The Biggest Police Body Cam Company Is Buying Its Main Competitor
(Bloomberg) -- Axon Enterprise Inc., the police technology company best known for its Taser stun guns, agreed to purchase its main competitor in the body camera industry, Vievu LLC. The combination of the two largest providers of the recording devices will create a dominant force in police surveillance. The companies declined to disclose financial details; Axon said it would discuss them in its quarterly earnings call on Tuesday.
Body cameras and related software services account for just over 30 percent of Axon’s revenue, but the company expects the business to surpass Taser in the next few years. Body cameras have spread rapidly across the U.S., a response to pressure from critics of police departments and many of their backers. Their use remains controversial, largely around surveillance risks and the still-evolving landscape of rules governing their use. Axon was already in a central role to help shape the way the technology is used. That will be even more true after the Vievu acquisition.
The deal caps a long and contentious relationship between the two companies. Before starting Vievu in 2007, Steve Ward worked at Axon, then known as Taser. His former employer sued him, alleging he stole trade secrets. The case was eventually settled. With Axon apparently reaching the limits of growth for its Taser business, it turned to body cameras, and the two companies entered a city-by-city race to sign up police forces. Axon shares gained as much as 6 percent on Friday after the deal was announced.
Safariland LLC, a company whose primary business is body armor, bought Vievu in 2015. The intention was to compete with Taser in the burgeoning market for body cameras, which was heating up in an atmosphere where concern over police misconduct had spiked due to a series of high-profile deaths. Vievu’s cameras were superior to Taser’s in certain ways—they were better at recording audio, for one thing—but Axon leveraged its credibility with police departments to achieve a huge head start.
While most contracts were awarded without competitive bidding, Vievu and Axon sparred bitterly over the few that were. The companies sued one another over a contract in Phoenix, which Axon eventually won. When Vievu won a bid to provide cameras to the New York Police Department, by far the nation’s largest, Axon criticized the process, then offered to give the department 1,000 cameras for free. Vievu called the move “desperate” and “at best unethical and at worst illegal.”
Over time, it became clear that the most vital part of providing police body cameras was not the devices but the software. Axon said it spent $100 million building a system to manage massive amounts of footage and has been working on software that will help departments redact personal information from videos. Eventually, said Axon Chief Executive Officer Rick Smith, the company plans to offer automatic footage assessments, which could tag portions that require human review.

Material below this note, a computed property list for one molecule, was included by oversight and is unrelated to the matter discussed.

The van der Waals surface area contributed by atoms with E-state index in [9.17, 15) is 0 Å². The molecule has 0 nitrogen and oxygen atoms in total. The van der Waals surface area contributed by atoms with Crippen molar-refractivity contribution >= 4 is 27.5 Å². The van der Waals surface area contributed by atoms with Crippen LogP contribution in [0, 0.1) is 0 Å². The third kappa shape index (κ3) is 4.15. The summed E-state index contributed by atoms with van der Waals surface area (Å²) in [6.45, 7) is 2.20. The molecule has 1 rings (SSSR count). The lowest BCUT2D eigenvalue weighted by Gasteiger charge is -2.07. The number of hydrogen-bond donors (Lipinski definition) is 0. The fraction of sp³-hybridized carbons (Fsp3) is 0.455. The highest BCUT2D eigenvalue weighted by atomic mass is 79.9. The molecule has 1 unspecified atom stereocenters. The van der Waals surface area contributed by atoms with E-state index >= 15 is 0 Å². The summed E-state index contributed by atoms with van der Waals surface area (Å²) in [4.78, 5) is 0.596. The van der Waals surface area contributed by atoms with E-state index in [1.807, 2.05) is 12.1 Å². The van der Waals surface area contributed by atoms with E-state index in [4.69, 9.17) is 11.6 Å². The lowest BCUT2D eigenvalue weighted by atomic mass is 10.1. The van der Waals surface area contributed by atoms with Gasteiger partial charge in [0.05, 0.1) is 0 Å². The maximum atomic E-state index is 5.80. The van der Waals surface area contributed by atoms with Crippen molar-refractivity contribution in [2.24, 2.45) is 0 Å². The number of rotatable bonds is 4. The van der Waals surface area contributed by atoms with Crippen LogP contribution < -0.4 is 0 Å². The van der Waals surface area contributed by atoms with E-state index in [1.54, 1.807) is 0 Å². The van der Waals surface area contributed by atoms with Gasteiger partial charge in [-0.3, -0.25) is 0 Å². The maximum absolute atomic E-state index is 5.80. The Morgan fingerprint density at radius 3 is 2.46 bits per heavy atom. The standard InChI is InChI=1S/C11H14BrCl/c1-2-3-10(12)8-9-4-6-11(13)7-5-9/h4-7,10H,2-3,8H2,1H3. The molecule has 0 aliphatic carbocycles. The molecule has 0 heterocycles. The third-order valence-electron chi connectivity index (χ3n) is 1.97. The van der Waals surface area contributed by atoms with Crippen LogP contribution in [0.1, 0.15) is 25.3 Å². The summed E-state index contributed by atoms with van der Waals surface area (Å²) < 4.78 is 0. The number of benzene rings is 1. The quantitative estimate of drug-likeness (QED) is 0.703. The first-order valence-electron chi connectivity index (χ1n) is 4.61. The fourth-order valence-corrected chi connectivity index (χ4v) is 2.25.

Axon’s ambitions for software services has raised hackles among civil rights activists. Last month, a coalition of civil rights groups wrote to the company to express concern that body cameras were becoming tools of surveillance. “Axon has a responsibility to ensure that its present and future products, including AI-based products, don’t drive unfair or unethical outcomes or amplify racial inequities in policing,” they wrote. It singled out software that adds real-time facial recognition to body cameras as “categorically unethical” and asked Axon to include members of communities who have suffered from police abuse to an artificial intelligence ethics board the company has established.
As Axon was diving deeper into software services, Safariland decided it wasn’t worth the investment needed to keep pace. “We achieved some reasonable amount of success but said, you know, ‘Who am I, and what do I want to be when I grow up?’” said Gray Hudkins, Safariland’s executive vice president for corporate development. In early March, he contacted Axon to explore a sale. For Safariland, a major sweetener in the deal was Axon’s agreement to a decade-long period where Safariland will be the preferred provider of holsters for Taser weapons.
Axon will now get the New York contract it wanted so badly in 2016, as well as four other key contracts. There are 69 major police departments in the U.S., according to Axon. After the acquisition, Axon said it will have 43 of the 54 contracts that have been awarded so far. The remaining competition is split between smaller players.
Even more than in Tasers, Axon’s strength in the body camera market is self-perpetuating, said Smith. Police will want to share evidence for collaborative investigations, and each additional client adds relatively small costs once the system is built, he said: “The vast majority of agencies are selecting our platform, and not because of the cameras.”
This dynamic could raise questions about whether a single company should control such a sensitive market. Smith argues Axon isn’t competing with body cameras but with other surveillance and public safety tools. Smith said he’s “highly confident” that the deal will pass regulatory review.
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